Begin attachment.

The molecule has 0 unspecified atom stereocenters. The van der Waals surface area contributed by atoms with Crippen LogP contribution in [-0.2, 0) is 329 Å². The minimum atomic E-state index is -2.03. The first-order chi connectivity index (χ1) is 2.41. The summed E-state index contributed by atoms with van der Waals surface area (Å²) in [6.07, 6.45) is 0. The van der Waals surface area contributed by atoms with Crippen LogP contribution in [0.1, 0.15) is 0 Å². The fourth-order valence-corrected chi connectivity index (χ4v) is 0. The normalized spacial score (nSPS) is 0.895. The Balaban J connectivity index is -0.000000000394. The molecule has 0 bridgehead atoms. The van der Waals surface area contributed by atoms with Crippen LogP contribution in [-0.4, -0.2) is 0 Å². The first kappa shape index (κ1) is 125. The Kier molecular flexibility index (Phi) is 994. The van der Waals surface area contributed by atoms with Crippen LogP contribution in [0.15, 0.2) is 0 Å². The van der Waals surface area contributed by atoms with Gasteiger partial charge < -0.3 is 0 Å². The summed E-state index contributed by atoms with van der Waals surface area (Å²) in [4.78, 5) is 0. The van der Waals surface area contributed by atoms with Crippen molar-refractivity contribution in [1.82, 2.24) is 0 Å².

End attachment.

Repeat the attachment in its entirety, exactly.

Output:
The molecule has 0 unspecified atom stereocenters. The van der Waals surface area contributed by atoms with Crippen LogP contribution in [-0.2, 0) is 329 Å². The minimum atomic E-state index is -2.03. The first-order chi connectivity index (χ1) is 2.41. The summed E-state index contributed by atoms with van der Waals surface area (Å²) in [6.07, 6.45) is 0. The van der Waals surface area contributed by atoms with Crippen LogP contribution in [0.1, 0.15) is 0 Å². The fourth-order valence-corrected chi connectivity index (χ4v) is 0. The normalized spacial score (nSPS) is 0.895. The Balaban J connectivity index is -0.000000000394. The molecule has 0 bridgehead atoms. The van der Waals surface area contributed by atoms with Crippen LogP contribution in [-0.4, -0.2) is 0 Å². The first kappa shape index (κ1) is 125. The Kier molecular flexibility index (Phi) is 994. The van der Waals surface area contributed by atoms with Crippen LogP contribution in [0.15, 0.2) is 0 Å². The van der Waals surface area contributed by atoms with Gasteiger partial charge < -0.3 is 0 Å². The summed E-state index contributed by atoms with van der Waals surface area (Å²) in [4.78, 5) is 0. The van der Waals surface area contributed by atoms with Crippen molar-refractivity contribution in [1.82, 2.24) is 0 Å².